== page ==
Locust Street Letters
By Frank Lawrence Vernon
Philadelphia: St. Mark's Church, Locust Street.
ST. MARK'S, PHILADELPHIA.
HOLY INNOCENTS. THE FIRST SUNDAY AFTER CHRISTMAS, 1930.
MY DEAR PEOPLE:
“And dwelt among us.” This is the Christmas note which is sustained in the Eucharistic Mysteries throughout the year. “That He may dwell in us, and we in Him.” “That we may evermore dwell in Him, and He in us.” This is the meaning of the Christmas Communion and every Communion. Evermore is the word to keep in mind.
It looks like a familiar statement as one reads it. And it is familiar. We have read it over and over again. We have heard it every time we have gone to Mass. And yet in the ordinary process of spiritual growth, the full realization of the actuality of it is the last thing we fully attain to. In the charted course of the spiritual life, union is the goal. Purgation prepares for it. Illumination reveals it. Union is the final possession. Yet without some degree of union there could be no purgation and no union. Long, long before we can even desire, much less aspire, to dwell in Him, He comes to dwell in us. Long before we are ready to realize, He comes and dwells in the place where we live. He dwells where we are in order to be where we are. Bethlehem is a little place. Nazareth is a humble place. The lake is a treacherously tempestuous place. Gethsemane is a dark place. Calvary is a fearsome place. The sepulchre is a sad place. Anywhere we go, everywhere we go, there He is. Always there. And always where and when we would least expect to find Him. He is where Saints are. But we are not surprised at that. But He is where sinners are. And that is the surprise which astounds us. There is one more surprise after that. He is where we are. The day we discover that will go down in our annals as our first real Christmas.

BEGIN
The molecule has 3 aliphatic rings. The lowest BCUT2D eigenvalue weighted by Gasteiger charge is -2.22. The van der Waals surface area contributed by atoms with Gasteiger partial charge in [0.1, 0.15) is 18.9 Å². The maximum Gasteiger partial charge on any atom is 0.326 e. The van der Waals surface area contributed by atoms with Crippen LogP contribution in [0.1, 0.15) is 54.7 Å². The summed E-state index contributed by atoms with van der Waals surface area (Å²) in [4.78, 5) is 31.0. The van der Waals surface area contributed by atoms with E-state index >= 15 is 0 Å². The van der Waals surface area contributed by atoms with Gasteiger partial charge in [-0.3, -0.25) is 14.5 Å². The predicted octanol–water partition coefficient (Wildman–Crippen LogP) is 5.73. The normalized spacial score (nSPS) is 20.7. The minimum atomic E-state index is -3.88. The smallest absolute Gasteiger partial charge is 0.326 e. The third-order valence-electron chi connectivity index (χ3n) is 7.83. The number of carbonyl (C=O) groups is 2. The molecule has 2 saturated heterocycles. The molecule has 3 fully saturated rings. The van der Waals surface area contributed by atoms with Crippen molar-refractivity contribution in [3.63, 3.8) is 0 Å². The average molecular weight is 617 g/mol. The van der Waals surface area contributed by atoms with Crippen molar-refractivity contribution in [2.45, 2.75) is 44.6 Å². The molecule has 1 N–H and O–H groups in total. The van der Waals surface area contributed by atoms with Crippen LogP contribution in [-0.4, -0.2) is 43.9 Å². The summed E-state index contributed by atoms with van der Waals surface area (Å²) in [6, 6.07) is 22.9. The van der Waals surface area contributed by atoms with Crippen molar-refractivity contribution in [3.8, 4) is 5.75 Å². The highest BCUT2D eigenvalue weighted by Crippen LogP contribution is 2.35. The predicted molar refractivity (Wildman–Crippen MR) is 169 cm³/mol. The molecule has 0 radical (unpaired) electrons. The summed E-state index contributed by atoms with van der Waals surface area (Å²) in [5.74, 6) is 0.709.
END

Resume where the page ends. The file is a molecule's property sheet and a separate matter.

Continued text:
This discovery will be made sometimes very gradually after a dark passage through an experience of sustained penitence from which we emerge into a kindly light to which our eyes become accustomed. Sometimes it is made by stunning impact under the fierce light of a mid-day sun. A sharp crisis in which bonds are snapped and a life is liberated from a world which passes away to be seen no more again forever. Whatever it is and however it happens, when it is over and done with, we see no man save Jesus only.
Then we know. We cry out as others have before us. “It is the Lord.” But by that time we have come to understand that He has been with us all the time, and all the way.
We must train our minds to realize and discipline them to remember this. Because it requires training and demands discipline. Even when we rise to the heights of a good Communion we are almost overwhelmingly inclined to regard it as a momentary wonder which ends when we leave the Communion rail.
As we go back to our place in the nave, and as we go out from the Church to the street, we must say over and over again. the word “evermore.” We must accustom our minds to the idea that Communion is a state. It is meant to last. It is the normal state. If sin breaks the union, we must fly to Penance and go back to re-make the Communion. It all begins in Bethlehem. It will all end in Heaven.
Affectionately in Our Lord,